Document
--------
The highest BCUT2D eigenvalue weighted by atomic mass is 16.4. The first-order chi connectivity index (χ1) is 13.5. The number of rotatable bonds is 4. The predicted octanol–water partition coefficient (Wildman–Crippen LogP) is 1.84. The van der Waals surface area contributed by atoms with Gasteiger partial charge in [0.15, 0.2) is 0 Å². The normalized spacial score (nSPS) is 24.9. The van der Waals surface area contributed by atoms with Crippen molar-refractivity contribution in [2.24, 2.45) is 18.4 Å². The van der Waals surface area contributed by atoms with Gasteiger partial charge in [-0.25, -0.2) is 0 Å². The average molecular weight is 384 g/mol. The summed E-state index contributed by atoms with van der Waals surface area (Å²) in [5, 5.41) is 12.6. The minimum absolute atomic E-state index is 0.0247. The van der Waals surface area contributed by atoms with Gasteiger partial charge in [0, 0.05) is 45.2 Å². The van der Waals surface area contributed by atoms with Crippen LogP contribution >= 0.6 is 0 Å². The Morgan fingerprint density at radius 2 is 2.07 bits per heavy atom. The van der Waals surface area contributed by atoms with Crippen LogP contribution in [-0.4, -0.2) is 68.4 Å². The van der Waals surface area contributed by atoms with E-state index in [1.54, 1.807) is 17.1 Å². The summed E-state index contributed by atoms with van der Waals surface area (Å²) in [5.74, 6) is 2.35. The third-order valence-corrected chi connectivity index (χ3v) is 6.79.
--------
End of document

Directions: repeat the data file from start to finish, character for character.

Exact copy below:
The highest BCUT2D eigenvalue weighted by atomic mass is 16.4. The first-order chi connectivity index (χ1) is 13.5. The number of rotatable bonds is 4. The predicted octanol–water partition coefficient (Wildman–Crippen LogP) is 1.84. The van der Waals surface area contributed by atoms with Gasteiger partial charge in [0.15, 0.2) is 0 Å². The normalized spacial score (nSPS) is 24.9. The van der Waals surface area contributed by atoms with Crippen molar-refractivity contribution in [2.24, 2.45) is 18.4 Å². The van der Waals surface area contributed by atoms with Gasteiger partial charge in [-0.25, -0.2) is 0 Å². The average molecular weight is 384 g/mol. The summed E-state index contributed by atoms with van der Waals surface area (Å²) in [5, 5.41) is 12.6. The minimum absolute atomic E-state index is 0.0247. The van der Waals surface area contributed by atoms with Gasteiger partial charge in [0, 0.05) is 45.2 Å². The van der Waals surface area contributed by atoms with Crippen LogP contribution >= 0.6 is 0 Å². The Morgan fingerprint density at radius 2 is 2.07 bits per heavy atom. The van der Waals surface area contributed by atoms with Crippen LogP contribution in [-0.4, -0.2) is 68.4 Å². The van der Waals surface area contributed by atoms with E-state index in [1.54, 1.807) is 17.1 Å². The summed E-state index contributed by atoms with van der Waals surface area (Å²) in [5.74, 6) is 2.35. The third-order valence-corrected chi connectivity index (χ3v) is 6.79.